• FBA is considered to be asymptotically secure as an increase in computing power would not improve a nefarious node’s ability to over-run the network. In comparison, PoW is susceptible to a 51% attack in which a node which can render 51% of the network’s computing power could (in theory) be able to enter and confirm fraudulent transactions. This was discussed in further detail within part 1. However in BFT and FBA models there is no cryptographic puzzle to solve and instead validators sign their vote with their private key. Therefore for a nefarious node to attempt to take over the network they would be required to guess the private key or the majority of nodes on the network. However for just one private key this could take 3 x 10⁵¹ years to crack — an impossibly long time! One susceptibility which FBA could suffer from is collusion between nodes, however in order to do so the colluded nodes would be required to infiltrate the majority of the quorum slices and as the network size grows the difficulty of this also grows. It is also notable that befouled nodes will be ignored and as such after a failed collusion attempt any known nefarious nodes will not be able to retry. BFT does not suffer from this susceptibility as there is a centrally controlled list of validators so nefarious actors can be removed from the list by the central authority.

In order to understand an additional property we must first explore a fundamental proof in distributed computing, FLP Impossibility. This states that any distribute system cannot obey all 3 of the following properties:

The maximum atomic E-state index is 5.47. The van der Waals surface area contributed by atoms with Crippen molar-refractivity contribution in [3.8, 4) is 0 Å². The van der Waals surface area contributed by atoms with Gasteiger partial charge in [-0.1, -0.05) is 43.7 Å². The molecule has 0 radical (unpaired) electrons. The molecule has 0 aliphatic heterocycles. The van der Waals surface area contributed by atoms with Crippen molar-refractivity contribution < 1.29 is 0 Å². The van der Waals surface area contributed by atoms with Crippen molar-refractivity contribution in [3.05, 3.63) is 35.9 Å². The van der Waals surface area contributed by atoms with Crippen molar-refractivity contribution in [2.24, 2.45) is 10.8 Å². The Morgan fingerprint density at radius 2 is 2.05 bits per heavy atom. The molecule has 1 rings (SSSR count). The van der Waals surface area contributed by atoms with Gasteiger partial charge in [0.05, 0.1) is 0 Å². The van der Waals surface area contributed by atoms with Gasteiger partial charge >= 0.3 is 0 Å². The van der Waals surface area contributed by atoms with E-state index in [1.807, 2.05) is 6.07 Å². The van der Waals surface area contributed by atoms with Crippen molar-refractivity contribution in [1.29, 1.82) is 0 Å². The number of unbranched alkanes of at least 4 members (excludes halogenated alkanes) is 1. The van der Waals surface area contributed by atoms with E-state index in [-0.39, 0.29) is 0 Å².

Fault Tolerance (The ability of the network to survive and reach consensus if a node goes down)

Safety (The guarantee that if a network agrees on a ledger it will not fork)

Liveness (The guarantee that the ledger will always eventually close and therefore the network will always be able to accept future transactions).

This is because the property of liveness includes the possibility for accidental forks and thus double spends. As such, and since SCP obeys the property of Fault Tolerance, it must therefore choose between Safety and Liveness.

PoW favours liveness over safety and as such we saw the creation of Bitcoin Cash on August 1st 2017. However FBA favours safety as an accidental fork could halt progress and therefore also disrupt liveness.

We can now explore the additional property of SCP’s FBA consensus mechanism:

• SCP has a lower latency than bitcoin’s PoW mechanism. In PoW miners must race to solve a cryptographic puzzle and thus add a block of transactions to the chain. This is incredibly energy intensive and takes c.10 minutes and as PoW favours liveness over safety you must wait 6 confirmations and thus c.60 minutes to ensure your transaction is within the winning chain. However in SCP, transactions are confirmed in c.3–5 seconds since there is no mining process just voting and confirmation message passing. Therefore by favouring safety over liveness there can be no accidental forks and thus double spends.

Stellar is of course more than a consensus mechanism, it is a new protocol offering an alternative to the existing centralised financial system and offers crypto-companies who are looking to ICO, an alternative to Ethereum. The network has a native token, Lumens, and looks to provide a cross-border solution for the under-banked as well as those institutions who want to innovate away from their existing legacy solutions.

To read more about Stellar head to their website. (